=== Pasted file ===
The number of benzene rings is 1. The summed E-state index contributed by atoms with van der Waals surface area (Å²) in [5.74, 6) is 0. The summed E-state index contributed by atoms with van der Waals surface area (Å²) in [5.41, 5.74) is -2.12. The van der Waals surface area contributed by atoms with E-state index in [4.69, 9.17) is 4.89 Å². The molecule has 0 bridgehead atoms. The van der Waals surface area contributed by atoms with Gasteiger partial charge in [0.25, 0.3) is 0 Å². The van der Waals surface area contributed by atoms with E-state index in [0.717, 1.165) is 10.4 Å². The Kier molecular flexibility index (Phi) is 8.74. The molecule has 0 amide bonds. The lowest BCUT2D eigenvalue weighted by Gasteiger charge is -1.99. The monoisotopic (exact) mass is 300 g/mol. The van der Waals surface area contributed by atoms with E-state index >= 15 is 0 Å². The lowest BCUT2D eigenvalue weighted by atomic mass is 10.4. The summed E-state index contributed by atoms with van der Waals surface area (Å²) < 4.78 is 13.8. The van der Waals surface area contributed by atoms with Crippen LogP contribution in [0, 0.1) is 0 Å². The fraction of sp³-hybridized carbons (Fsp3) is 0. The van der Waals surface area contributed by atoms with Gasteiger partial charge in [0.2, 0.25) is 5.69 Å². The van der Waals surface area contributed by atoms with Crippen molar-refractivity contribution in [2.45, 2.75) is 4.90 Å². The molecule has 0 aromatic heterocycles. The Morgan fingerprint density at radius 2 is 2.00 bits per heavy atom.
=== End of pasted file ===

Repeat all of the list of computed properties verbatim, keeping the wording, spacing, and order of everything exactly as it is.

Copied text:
The number of benzene rings is 1. The summed E-state index contributed by atoms with van der Waals surface area (Å²) in [5.74, 6) is 0. The summed E-state index contributed by atoms with van der Waals surface area (Å²) in [5.41, 5.74) is -2.12. The van der Waals surface area contributed by atoms with E-state index in [4.69, 9.17) is 4.89 Å². The molecule has 0 bridgehead atoms. The van der Waals surface area contributed by atoms with Gasteiger partial charge in [0.25, 0.3) is 0 Å². The van der Waals surface area contributed by atoms with E-state index in [0.717, 1.165) is 10.4 Å². The Kier molecular flexibility index (Phi) is 8.74. The molecule has 0 amide bonds. The lowest BCUT2D eigenvalue weighted by Gasteiger charge is -1.99. The monoisotopic (exact) mass is 300 g/mol. The van der Waals surface area contributed by atoms with E-state index >= 15 is 0 Å². The lowest BCUT2D eigenvalue weighted by atomic mass is 10.4. The summed E-state index contributed by atoms with van der Waals surface area (Å²) < 4.78 is 13.8. The van der Waals surface area contributed by atoms with Crippen LogP contribution in [0, 0.1) is 0 Å². The fraction of sp³-hybridized carbons (Fsp3) is 0. The van der Waals surface area contributed by atoms with Gasteiger partial charge in [0.2, 0.25) is 5.69 Å². The van der Waals surface area contributed by atoms with Crippen molar-refractivity contribution in [2.45, 2.75) is 4.90 Å². The molecule has 0 aromatic heterocycles. The Morgan fingerprint density at radius 2 is 2.00 bits per heavy atom.